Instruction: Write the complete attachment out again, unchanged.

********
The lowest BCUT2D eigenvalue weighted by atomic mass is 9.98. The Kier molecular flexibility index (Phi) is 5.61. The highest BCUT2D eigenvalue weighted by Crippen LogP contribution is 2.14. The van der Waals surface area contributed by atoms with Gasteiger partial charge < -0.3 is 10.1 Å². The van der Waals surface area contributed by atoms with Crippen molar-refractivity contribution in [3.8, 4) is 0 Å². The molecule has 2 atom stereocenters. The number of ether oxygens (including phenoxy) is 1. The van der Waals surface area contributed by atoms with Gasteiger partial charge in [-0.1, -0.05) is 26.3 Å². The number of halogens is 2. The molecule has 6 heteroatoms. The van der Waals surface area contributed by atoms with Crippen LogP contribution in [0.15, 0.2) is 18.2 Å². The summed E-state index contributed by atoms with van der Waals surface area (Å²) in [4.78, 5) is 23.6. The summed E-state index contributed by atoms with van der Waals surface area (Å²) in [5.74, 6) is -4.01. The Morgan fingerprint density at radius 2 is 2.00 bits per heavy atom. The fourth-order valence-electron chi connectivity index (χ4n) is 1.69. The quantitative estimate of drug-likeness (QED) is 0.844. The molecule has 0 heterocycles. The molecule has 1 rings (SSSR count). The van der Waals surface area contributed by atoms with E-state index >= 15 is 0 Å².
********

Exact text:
The lowest BCUT2D eigenvalue weighted by atomic mass is 9.98. The Kier molecular flexibility index (Phi) is 5.61. The highest BCUT2D eigenvalue weighted by Crippen LogP contribution is 2.14. The van der Waals surface area contributed by atoms with Gasteiger partial charge < -0.3 is 10.1 Å². The van der Waals surface area contributed by atoms with Crippen molar-refractivity contribution in [3.8, 4) is 0 Å². The molecule has 2 atom stereocenters. The number of ether oxygens (including phenoxy) is 1. The van der Waals surface area contributed by atoms with Gasteiger partial charge in [-0.1, -0.05) is 26.3 Å². The number of halogens is 2. The molecule has 6 heteroatoms. The van der Waals surface area contributed by atoms with Crippen LogP contribution in [0.15, 0.2) is 18.2 Å². The summed E-state index contributed by atoms with van der Waals surface area (Å²) in [4.78, 5) is 23.6. The summed E-state index contributed by atoms with van der Waals surface area (Å²) in [5.74, 6) is -4.01. The Morgan fingerprint density at radius 2 is 2.00 bits per heavy atom. The fourth-order valence-electron chi connectivity index (χ4n) is 1.69. The quantitative estimate of drug-likeness (QED) is 0.844. The molecule has 0 heterocycles. The molecule has 1 rings (SSSR count). The van der Waals surface area contributed by atoms with E-state index >= 15 is 0 Å².